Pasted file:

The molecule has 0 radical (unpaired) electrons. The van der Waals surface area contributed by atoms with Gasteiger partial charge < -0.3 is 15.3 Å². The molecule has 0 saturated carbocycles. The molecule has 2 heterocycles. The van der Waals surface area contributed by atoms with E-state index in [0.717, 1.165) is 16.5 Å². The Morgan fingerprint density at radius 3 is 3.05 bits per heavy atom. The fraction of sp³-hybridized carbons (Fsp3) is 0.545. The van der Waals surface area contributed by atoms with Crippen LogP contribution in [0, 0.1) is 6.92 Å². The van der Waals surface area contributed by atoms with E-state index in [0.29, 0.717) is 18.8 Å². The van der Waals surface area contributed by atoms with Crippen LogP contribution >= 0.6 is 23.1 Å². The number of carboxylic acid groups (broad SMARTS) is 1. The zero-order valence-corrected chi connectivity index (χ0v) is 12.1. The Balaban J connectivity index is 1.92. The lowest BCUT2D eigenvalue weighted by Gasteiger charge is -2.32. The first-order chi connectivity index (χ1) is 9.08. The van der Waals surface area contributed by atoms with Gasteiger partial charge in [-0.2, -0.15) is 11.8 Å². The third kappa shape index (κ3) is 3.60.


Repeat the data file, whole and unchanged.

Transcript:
The molecule has 0 radical (unpaired) electrons. The van der Waals surface area contributed by atoms with Gasteiger partial charge < -0.3 is 15.3 Å². The molecule has 0 saturated carbocycles. The molecule has 2 heterocycles. The van der Waals surface area contributed by atoms with E-state index in [0.717, 1.165) is 16.5 Å². The Morgan fingerprint density at radius 3 is 3.05 bits per heavy atom. The fraction of sp³-hybridized carbons (Fsp3) is 0.545. The van der Waals surface area contributed by atoms with Crippen LogP contribution in [0, 0.1) is 6.92 Å². The van der Waals surface area contributed by atoms with E-state index in [0.29, 0.717) is 18.8 Å². The van der Waals surface area contributed by atoms with Crippen LogP contribution >= 0.6 is 23.1 Å². The number of carboxylic acid groups (broad SMARTS) is 1. The zero-order valence-corrected chi connectivity index (χ0v) is 12.1. The Balaban J connectivity index is 1.92. The lowest BCUT2D eigenvalue weighted by Gasteiger charge is -2.32. The first-order chi connectivity index (χ1) is 9.08. The van der Waals surface area contributed by atoms with Gasteiger partial charge in [-0.2, -0.15) is 11.8 Å². The third kappa shape index (κ3) is 3.60.